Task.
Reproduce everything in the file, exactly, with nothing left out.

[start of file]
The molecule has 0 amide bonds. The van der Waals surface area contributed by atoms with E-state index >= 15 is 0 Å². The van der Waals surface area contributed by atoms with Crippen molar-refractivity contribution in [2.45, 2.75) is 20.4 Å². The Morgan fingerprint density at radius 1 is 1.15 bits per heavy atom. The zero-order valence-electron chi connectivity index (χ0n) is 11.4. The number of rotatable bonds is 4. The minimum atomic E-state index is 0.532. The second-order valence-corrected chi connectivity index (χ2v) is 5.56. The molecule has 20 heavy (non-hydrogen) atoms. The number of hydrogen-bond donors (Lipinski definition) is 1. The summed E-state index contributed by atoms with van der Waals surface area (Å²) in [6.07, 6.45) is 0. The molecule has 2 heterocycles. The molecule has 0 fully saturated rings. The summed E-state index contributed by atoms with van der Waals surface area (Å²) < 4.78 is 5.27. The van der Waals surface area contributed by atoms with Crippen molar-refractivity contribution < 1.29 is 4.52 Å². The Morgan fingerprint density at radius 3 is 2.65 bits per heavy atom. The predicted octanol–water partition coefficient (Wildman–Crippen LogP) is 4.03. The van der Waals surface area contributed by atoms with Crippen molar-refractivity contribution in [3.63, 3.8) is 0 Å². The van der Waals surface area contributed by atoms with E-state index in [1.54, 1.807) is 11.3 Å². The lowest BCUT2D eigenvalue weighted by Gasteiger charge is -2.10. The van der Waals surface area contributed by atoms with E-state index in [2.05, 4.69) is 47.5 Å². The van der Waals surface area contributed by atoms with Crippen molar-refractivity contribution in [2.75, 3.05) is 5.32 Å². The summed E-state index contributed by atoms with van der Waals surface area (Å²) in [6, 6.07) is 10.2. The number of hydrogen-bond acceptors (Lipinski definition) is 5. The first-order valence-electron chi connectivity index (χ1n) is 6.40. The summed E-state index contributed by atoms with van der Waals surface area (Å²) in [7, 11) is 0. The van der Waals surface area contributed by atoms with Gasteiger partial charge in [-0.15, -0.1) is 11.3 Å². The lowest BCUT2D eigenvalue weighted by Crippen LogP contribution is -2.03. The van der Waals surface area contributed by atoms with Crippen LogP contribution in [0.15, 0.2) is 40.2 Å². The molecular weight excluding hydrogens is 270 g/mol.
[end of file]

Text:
The molecule has 0 amide bonds. The van der Waals surface area contributed by atoms with E-state index >= 15 is 0 Å². The van der Waals surface area contributed by atoms with Crippen molar-refractivity contribution in [2.45, 2.75) is 20.4 Å². The Morgan fingerprint density at radius 1 is 1.15 bits per heavy atom. The zero-order valence-electron chi connectivity index (χ0n) is 11.4. The number of rotatable bonds is 4. The minimum atomic E-state index is 0.532. The second-order valence-corrected chi connectivity index (χ2v) is 5.56. The molecule has 20 heavy (non-hydrogen) atoms. The number of hydrogen-bond donors (Lipinski definition) is 1. The summed E-state index contributed by atoms with van der Waals surface area (Å²) in [6.07, 6.45) is 0. The molecule has 2 heterocycles. The molecule has 0 fully saturated rings. The summed E-state index contributed by atoms with van der Waals surface area (Å²) < 4.78 is 5.27. The van der Waals surface area contributed by atoms with Crippen molar-refractivity contribution < 1.29 is 4.52 Å². The Morgan fingerprint density at radius 3 is 2.65 bits per heavy atom. The predicted octanol–water partition coefficient (Wildman–Crippen LogP) is 4.03. The van der Waals surface area contributed by atoms with Crippen molar-refractivity contribution in [3.63, 3.8) is 0 Å². The van der Waals surface area contributed by atoms with E-state index in [1.54, 1.807) is 11.3 Å². The lowest BCUT2D eigenvalue weighted by Gasteiger charge is -2.10. The van der Waals surface area contributed by atoms with E-state index in [2.05, 4.69) is 47.5 Å². The van der Waals surface area contributed by atoms with Crippen molar-refractivity contribution in [2.75, 3.05) is 5.32 Å². The summed E-state index contributed by atoms with van der Waals surface area (Å²) in [6, 6.07) is 10.2. The number of hydrogen-bond acceptors (Lipinski definition) is 5. The first-order valence-electron chi connectivity index (χ1n) is 6.40. The summed E-state index contributed by atoms with van der Waals surface area (Å²) in [7, 11) is 0. The van der Waals surface area contributed by atoms with Gasteiger partial charge in [-0.15, -0.1) is 11.3 Å². The lowest BCUT2D eigenvalue weighted by Crippen LogP contribution is -2.03. The van der Waals surface area contributed by atoms with Crippen LogP contribution in [0.15, 0.2) is 40.2 Å². The molecular weight excluding hydrogens is 270 g/mol.